By Kristen Miller
COKATO, MN Making the decision to leave a church may not always be an easy one, but some former members of Evangelical Lutheran Church of Cokato (ELC) found it to be the best one.
“It’s an exciting time,” said Marc Keith, former member of ELC and worship director for a new church called Crossroads Community Church.
Though in its preliminary stages, members of Crossroads held their first service July 17 and currently meet Saturday evenings at St. John’s Education Center along Highway 12.
Average attendance is between 60 to 70 people and includes not only former members of ELC, but others from various denominations, according to Keith.
What has prompted some members of the ELC to look for a new direction was a June 23 vote among the ELC congregation.
The vote, which was a near split, was whether or not to remain part of the Evangelical Lutheran Church in America (ELCA) after the ELCA’s decision last August allowing openly gay clergy.
With 116 voting to remain under the ELCA and 111 voting to leave, some members felt they were at a crossroads themselves and found it best to move on.
Crossroads Community Church got its name from Jeremiah 6:16 “Stand at the crossroads and look, ask for the ancient paths, ask where the good way is, and walk it, and you will find rest for your souls.”
“We just believe that what the Bible says, is what it means,” Keith said, adding that some people interpret the Bible as only a guidebook rather than the literal sense of God’s word.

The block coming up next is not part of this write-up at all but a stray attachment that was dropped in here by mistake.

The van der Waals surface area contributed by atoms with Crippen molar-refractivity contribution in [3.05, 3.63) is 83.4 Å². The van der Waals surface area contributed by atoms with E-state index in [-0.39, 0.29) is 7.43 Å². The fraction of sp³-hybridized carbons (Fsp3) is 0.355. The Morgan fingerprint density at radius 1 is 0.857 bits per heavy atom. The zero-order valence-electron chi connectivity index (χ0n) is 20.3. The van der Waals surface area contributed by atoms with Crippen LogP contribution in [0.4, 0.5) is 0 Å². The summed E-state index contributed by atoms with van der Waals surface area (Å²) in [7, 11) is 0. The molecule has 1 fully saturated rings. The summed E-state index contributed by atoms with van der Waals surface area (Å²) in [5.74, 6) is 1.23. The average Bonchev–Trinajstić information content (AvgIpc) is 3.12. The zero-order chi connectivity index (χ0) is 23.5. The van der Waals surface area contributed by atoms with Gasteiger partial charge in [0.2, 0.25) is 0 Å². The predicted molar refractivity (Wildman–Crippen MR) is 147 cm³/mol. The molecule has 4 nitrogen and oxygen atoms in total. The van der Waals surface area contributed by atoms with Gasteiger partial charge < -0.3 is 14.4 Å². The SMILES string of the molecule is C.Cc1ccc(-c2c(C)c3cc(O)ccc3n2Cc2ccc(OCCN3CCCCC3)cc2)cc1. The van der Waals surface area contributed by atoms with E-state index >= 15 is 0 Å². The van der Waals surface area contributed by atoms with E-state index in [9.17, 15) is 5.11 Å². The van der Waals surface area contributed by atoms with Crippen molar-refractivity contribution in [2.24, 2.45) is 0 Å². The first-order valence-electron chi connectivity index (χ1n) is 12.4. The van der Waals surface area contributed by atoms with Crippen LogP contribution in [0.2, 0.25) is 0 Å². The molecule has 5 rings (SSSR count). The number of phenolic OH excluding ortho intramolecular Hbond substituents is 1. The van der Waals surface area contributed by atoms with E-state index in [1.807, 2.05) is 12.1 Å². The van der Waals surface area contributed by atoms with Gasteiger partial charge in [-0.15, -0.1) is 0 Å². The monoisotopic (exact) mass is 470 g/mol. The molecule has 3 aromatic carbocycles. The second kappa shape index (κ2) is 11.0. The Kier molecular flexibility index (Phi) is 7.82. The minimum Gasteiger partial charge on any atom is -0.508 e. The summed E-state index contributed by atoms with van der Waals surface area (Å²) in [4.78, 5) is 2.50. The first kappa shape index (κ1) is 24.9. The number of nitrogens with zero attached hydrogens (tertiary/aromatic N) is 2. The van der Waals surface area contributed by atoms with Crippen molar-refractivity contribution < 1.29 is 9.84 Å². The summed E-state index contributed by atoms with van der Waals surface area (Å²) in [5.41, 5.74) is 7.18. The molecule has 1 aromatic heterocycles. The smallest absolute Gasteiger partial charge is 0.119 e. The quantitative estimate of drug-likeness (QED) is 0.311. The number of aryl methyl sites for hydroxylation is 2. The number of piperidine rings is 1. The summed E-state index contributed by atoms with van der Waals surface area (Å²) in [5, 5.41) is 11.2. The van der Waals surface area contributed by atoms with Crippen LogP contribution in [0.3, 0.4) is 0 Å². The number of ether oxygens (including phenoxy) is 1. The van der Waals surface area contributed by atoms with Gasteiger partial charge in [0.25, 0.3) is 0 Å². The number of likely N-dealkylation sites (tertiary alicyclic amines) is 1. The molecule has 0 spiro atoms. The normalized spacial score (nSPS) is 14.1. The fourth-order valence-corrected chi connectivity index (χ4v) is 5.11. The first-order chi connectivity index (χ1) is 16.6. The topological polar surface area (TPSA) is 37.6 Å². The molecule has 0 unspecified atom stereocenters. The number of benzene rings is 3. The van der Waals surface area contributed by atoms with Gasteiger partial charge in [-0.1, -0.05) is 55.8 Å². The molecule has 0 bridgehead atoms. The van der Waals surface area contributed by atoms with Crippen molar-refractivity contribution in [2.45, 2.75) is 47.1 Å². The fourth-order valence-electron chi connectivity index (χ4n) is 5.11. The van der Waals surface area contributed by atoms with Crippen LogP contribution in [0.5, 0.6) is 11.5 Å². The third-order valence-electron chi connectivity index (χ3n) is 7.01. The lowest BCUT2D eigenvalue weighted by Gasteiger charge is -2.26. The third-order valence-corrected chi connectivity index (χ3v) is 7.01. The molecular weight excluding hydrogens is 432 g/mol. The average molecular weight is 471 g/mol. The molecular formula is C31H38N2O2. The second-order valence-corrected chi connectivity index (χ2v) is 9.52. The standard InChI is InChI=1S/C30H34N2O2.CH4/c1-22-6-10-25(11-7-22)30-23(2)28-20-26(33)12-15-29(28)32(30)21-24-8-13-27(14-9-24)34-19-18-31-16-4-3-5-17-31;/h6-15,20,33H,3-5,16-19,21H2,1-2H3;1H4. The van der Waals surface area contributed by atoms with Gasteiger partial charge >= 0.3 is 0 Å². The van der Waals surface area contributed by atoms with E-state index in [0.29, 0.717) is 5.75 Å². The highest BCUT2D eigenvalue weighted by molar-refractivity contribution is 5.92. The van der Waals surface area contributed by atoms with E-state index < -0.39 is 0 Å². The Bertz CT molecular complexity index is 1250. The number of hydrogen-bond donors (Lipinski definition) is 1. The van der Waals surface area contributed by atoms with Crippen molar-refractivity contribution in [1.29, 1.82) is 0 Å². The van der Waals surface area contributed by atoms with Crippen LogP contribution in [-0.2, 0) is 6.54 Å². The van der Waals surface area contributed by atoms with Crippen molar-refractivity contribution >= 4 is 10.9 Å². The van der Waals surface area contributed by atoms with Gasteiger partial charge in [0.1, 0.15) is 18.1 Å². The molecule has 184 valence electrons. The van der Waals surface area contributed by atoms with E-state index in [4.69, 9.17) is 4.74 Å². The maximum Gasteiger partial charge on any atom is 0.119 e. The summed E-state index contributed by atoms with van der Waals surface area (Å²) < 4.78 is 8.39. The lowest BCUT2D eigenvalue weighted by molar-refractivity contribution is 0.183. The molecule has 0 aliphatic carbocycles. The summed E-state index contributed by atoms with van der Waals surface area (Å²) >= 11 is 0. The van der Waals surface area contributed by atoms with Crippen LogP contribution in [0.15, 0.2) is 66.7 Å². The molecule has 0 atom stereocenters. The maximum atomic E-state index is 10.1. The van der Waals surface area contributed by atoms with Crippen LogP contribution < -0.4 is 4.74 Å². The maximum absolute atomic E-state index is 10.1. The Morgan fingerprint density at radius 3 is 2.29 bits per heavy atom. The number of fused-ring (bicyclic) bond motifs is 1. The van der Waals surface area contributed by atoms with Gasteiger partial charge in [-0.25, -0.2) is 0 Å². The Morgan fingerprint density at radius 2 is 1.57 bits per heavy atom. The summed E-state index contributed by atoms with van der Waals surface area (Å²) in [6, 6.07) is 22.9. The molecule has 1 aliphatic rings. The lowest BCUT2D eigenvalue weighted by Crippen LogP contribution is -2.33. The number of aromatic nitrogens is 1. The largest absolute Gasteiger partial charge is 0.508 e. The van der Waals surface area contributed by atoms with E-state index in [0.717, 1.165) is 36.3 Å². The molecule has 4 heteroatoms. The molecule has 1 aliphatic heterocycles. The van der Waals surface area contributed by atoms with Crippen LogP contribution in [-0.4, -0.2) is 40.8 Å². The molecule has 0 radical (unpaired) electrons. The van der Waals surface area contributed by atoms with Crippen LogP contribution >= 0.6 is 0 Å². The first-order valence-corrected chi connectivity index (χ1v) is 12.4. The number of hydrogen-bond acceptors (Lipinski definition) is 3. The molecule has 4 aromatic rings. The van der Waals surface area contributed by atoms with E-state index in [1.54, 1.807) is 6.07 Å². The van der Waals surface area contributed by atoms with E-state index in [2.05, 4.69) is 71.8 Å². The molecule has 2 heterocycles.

“It’s been really refreshing,” Keith said, explaining that the worship service at Crossroads uses tradition, but that it is also in the process of developing its own style.
“We’re creating our own blueprint on how we’re going to worship, while using the Bible as the final authority,” Keith said.
The church doesn’t have a permanent location as of yet, nor a schedule. However, it typically meets Saturday evenings at 4 p.m. for prayer and Bible study, with worship at 5 p.m. Future church schedules will be published in the Enterprise Dispatch.
Since its under a development phase, the church does not have a full-time pastor and uses visiting ministers and varying worship leaders each week, which is also what makes it exciting from week-to-week, Keith said.
“It will be exciting to find out what this church is going to look like when it’s all said and done,” he said.
Keith welcomes people to come and experience a church service at Crossroads.
“We really want this to be an outreach for people who may not have felt comfortable going into a church,” Keith said, adding that he hopes people will find it welcoming.
Keith also would like to see members become a part of this growing stage.
“We want people to get involved. There is a lot that goes into putting on a service,” he said.
Any e-mails with questions can be sent to firstname.lastname@example.org
Crossroads hosts Peder Eide Sunday, Aug. 22
Crossroads Community Church is hosting Peder Eide, nationally known singer/songwriter and speaker, Sunday, Aug. 22 at 6 p.m. at the Dassel-Cokato Performing Arts Center.
According to his biography, Eide ministers to more than 100,000 students a year across the US, speaking and performing at festivals, conferences, conventions, concerts, and churches.
His real desire is to “encourage, challenge, and motivate people to a closer walk with Jesus Chris,” according to Eide’s website.
Through Eide’s ministry, families are said to be “exposed to the power of praying with and for one another . . . [and] are equipped with practical tools that will transform their lives, guiding them to a lifestyle of worship.”